Tavaborole 5% Topical Solution for the Treatment of Toenail Onychomycosis in Pediatric Patients: Results from a Phase 4 Open-Label Study

Phoebe Rich, Mary Spellman, Vivek Purohit, Chuanbo Zang, Tim J. Crook

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14 Scopus citations


Background: This study was designed to evaluate the safety, tolerability, pharmacokinetics (PK), and efficacy of tavaborole in pediatric patients. Study Design: In this open-label, single-arm study, pediatric patients (aged 6 to <17 years) with distal subungual onychomycosis affecting ≥20% of the target great toenail applied tavaborole once daily to all affected toenails (2 drops/great toenail, 1 drop/other toenail) for 48 weeks. In addition, a maximal-use subgroup (aged 12 to <17 years) applied tavaborole to all 10 toenails and ≤2 mm of surrounding skin for the first 28 days. Results: Treatment-emergent adverse events (TEAEs) were reported by 55.6% of patients; the most frequently reported (≥5% of patients) were nasopharyngitis, contusion, sinusitis, and vomiting. Most TEAEs and local treatment reactions (LTRs) were mild or moderate and considered unrelated to treatment. There was 1 serious AE (severe appendicitis, considered unrelated to treatment) and there were no deaths, discontinuations because of AEs, or dose adjustments because of AEs. The most frequently reported LTRs were erythema and scaling. The incidence of LTRs diminished over time. Tavaborole was absorbed systemically, and plasma concentrations were measurable. The PK parameters determined in this study under maximal-use conditions indicate that steady state was achieved within the study period. For efficacy, 8.5% of patients achieved complete cure (clear nail and negative mycology [negative fungal culture and negative potassium hydroxide wet mount]) at week 52, and 14.9% achieved complete/almost complete cure at week 52 (clear or almost clear nail [≤5% dystrophic or discolored distal toenail plate] and negative mycology). Conclusion: Tavaborole was well tolerated in this pediatric population, and safety, PK, and efficacy profiles were comparable with those in adults. Trial registration: ClinicalTrials.gov identifier: NCT03405818 J Drugs Dermatol. 2019;18(2):190-195.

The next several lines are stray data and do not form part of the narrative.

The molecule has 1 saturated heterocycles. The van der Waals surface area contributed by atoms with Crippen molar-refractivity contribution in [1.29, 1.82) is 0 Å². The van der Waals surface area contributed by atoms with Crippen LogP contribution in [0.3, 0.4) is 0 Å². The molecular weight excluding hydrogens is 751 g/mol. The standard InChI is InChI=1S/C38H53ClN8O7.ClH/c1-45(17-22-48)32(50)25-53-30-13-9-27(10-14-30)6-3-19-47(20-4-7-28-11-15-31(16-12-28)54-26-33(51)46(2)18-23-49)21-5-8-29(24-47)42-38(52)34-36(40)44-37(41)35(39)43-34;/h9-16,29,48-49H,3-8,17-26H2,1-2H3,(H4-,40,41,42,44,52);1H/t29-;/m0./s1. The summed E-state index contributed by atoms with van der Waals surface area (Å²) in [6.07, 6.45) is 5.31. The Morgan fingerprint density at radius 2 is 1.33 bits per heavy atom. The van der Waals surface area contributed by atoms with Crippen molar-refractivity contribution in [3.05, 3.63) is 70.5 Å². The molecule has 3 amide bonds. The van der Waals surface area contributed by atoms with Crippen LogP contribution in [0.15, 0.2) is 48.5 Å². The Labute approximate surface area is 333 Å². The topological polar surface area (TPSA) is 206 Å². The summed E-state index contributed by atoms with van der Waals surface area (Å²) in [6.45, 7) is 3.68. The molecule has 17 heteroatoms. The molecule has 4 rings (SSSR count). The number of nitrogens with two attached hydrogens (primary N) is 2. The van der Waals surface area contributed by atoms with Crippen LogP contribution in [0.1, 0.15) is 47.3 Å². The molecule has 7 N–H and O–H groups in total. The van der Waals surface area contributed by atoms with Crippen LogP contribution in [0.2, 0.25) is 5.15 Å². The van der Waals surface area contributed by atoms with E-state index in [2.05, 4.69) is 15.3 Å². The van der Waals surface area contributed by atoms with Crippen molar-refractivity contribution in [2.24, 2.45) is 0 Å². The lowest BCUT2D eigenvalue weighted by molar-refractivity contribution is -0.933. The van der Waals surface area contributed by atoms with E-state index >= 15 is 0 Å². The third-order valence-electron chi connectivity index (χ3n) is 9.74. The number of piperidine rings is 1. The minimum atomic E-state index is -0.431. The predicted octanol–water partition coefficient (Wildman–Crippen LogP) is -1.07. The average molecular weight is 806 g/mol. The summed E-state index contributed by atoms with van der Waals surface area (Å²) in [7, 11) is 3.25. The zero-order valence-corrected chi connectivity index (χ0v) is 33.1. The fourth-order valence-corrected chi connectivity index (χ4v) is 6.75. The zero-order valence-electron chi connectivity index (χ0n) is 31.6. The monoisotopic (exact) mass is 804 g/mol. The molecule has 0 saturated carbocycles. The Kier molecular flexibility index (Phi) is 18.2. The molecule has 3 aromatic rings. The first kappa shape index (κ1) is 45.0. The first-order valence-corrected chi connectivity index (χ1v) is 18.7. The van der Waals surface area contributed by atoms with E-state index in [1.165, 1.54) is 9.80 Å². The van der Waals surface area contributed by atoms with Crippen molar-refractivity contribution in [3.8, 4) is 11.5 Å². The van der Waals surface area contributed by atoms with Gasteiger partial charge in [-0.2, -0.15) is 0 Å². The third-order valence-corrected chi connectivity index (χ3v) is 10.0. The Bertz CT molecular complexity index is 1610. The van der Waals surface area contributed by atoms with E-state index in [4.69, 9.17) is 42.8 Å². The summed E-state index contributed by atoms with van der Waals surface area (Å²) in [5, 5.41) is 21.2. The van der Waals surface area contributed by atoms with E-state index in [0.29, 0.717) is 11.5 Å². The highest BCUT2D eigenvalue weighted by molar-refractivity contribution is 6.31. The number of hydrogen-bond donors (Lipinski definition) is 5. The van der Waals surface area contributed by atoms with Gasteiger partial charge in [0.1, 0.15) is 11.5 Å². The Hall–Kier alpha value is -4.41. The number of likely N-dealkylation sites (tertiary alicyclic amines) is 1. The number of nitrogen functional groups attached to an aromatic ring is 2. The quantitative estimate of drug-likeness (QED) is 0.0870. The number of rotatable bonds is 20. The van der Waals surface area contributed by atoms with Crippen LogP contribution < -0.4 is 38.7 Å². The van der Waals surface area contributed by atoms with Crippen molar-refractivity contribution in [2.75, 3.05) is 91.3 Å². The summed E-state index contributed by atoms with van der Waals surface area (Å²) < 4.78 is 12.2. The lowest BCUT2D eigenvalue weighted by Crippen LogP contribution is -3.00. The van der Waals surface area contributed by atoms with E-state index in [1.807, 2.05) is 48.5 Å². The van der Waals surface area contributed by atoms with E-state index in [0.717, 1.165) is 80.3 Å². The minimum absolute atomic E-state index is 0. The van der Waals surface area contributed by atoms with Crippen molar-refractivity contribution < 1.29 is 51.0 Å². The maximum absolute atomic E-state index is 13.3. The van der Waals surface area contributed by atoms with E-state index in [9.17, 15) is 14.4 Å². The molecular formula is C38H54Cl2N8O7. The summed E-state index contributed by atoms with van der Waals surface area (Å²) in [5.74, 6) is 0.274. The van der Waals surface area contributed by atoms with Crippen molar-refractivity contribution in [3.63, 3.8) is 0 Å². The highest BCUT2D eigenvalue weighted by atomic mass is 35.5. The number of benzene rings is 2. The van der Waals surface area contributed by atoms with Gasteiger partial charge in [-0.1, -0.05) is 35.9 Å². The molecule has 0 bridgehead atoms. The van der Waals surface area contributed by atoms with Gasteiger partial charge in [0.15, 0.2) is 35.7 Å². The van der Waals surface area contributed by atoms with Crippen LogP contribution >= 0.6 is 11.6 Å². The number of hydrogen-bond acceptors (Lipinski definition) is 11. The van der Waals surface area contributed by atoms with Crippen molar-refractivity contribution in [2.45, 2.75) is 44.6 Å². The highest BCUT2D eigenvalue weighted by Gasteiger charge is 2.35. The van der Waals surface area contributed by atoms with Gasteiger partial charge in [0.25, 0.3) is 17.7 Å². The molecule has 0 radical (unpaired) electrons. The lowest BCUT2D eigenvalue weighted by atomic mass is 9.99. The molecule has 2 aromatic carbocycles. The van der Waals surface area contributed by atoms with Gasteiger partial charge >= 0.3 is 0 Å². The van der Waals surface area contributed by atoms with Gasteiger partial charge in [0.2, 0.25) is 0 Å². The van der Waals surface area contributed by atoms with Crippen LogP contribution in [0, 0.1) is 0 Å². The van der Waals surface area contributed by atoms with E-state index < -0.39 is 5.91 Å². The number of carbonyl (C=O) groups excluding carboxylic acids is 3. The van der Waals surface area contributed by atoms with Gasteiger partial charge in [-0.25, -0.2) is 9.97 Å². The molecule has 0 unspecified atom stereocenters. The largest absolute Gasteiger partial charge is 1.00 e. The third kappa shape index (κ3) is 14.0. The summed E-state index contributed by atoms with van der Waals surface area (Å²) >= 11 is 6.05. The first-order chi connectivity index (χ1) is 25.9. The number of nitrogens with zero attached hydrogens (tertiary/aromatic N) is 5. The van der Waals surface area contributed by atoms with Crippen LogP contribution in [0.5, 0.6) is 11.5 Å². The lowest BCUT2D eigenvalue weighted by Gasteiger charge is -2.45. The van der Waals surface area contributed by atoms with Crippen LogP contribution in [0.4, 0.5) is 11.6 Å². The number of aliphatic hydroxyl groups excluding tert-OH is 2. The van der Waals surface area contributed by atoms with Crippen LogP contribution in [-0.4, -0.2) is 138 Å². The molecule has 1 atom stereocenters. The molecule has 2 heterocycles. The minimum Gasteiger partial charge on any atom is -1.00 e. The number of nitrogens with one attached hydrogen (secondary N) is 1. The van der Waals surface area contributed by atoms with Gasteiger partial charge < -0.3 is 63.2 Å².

Original languageEnglish (US)
Pages (from-to)190-195
Number of pages6
JournalJournal of drugs in dermatology : JDD
Issue number2
StatePublished - Feb 1 2019

ASJC Scopus subject areas

  • Medicine(all)


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